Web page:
Shubert Alley

Shubert Alley Shubert Alley is a narrow 300ft long pedestrian alley at the heart of the Broadway theater district of New York City. It splits a block, as it runs parallel to and between Eighth Avenue and Broadway, linking West 44th Street to West 45th Street.

It contains approximately 6400sqft of public space.The alley has been considered the geographical center of Broadway theatre. Richard Hornby wrote in 1991 that: "In New York, the desirability of a theatre is inversely proportional to its distance from Shubert Alley."The early years (1912–49)The alley was originally built as a fire exit between the Shubert Theatre (on 44th Street) and Booth Theatre (on 45th Street), and the Astor Hotel (bounded by Broadway, Astor Plaza, and West 44th and 45th Streets), as fire laws of the time required that there be room for fire equipment in the event of an emergency. The Astor Hotel, which had opened in 1904, was demolished in 1968, and its location is now occupied by the high-rise 50-story office tower, One Astor Plaza.The Shubert and Booth Theatres, which both opened in 1913, were owned by Lee and Jacob J. Shubert. The alley is called the Shubert Alley because the Shuberts, who were then New York's most powerful theater owners and producers, had their offices overlooking it and rented the alley. They leased it from the Astor estate in 1912, in a decades-long-lease.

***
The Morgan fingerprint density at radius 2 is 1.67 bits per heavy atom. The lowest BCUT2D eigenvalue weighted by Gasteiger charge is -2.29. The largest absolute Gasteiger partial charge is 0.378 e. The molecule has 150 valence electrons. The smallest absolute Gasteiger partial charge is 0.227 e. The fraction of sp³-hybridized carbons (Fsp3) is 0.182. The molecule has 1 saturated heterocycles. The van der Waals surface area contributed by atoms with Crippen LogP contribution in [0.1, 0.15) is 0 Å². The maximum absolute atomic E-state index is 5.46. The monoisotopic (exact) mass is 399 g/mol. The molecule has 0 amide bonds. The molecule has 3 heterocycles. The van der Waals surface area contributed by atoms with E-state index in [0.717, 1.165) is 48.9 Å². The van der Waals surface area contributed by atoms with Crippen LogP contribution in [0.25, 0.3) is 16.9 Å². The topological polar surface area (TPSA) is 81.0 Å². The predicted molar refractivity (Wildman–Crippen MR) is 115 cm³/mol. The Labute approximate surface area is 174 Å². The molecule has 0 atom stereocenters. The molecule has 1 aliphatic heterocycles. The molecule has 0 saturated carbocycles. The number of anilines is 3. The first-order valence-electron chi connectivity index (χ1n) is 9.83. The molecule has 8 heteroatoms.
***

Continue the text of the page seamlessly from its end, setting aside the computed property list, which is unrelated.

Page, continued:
Operating as usual


New York, NY


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